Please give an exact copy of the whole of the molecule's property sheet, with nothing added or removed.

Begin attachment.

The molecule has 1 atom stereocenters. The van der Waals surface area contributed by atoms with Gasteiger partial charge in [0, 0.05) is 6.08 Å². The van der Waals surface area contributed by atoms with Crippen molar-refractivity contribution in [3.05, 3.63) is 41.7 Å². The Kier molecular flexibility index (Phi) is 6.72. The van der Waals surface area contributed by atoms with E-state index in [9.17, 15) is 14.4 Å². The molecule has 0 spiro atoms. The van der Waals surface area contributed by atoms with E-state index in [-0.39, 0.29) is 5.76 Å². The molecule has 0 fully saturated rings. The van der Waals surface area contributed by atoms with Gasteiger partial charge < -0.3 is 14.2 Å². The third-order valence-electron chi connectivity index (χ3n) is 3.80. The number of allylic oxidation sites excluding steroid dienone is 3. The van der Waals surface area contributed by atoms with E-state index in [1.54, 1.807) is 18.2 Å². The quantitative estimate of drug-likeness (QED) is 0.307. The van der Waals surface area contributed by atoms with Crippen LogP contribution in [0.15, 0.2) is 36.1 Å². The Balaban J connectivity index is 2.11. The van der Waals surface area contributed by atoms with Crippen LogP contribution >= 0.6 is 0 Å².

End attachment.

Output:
The molecule has 1 atom stereocenters. The van der Waals surface area contributed by atoms with Gasteiger partial charge in [0, 0.05) is 6.08 Å². The van der Waals surface area contributed by atoms with Crippen molar-refractivity contribution in [3.05, 3.63) is 41.7 Å². The Kier molecular flexibility index (Phi) is 6.72. The van der Waals surface area contributed by atoms with E-state index in [9.17, 15) is 14.4 Å². The molecule has 0 spiro atoms. The van der Waals surface area contributed by atoms with E-state index in [-0.39, 0.29) is 5.76 Å². The molecule has 0 fully saturated rings. The van der Waals surface area contributed by atoms with Gasteiger partial charge < -0.3 is 14.2 Å². The third-order valence-electron chi connectivity index (χ3n) is 3.80. The number of allylic oxidation sites excluding steroid dienone is 3. The van der Waals surface area contributed by atoms with E-state index in [1.54, 1.807) is 18.2 Å². The quantitative estimate of drug-likeness (QED) is 0.307. The van der Waals surface area contributed by atoms with Crippen LogP contribution in [0.15, 0.2) is 36.1 Å². The Balaban J connectivity index is 2.11. The van der Waals surface area contributed by atoms with Crippen LogP contribution >= 0.6 is 0 Å².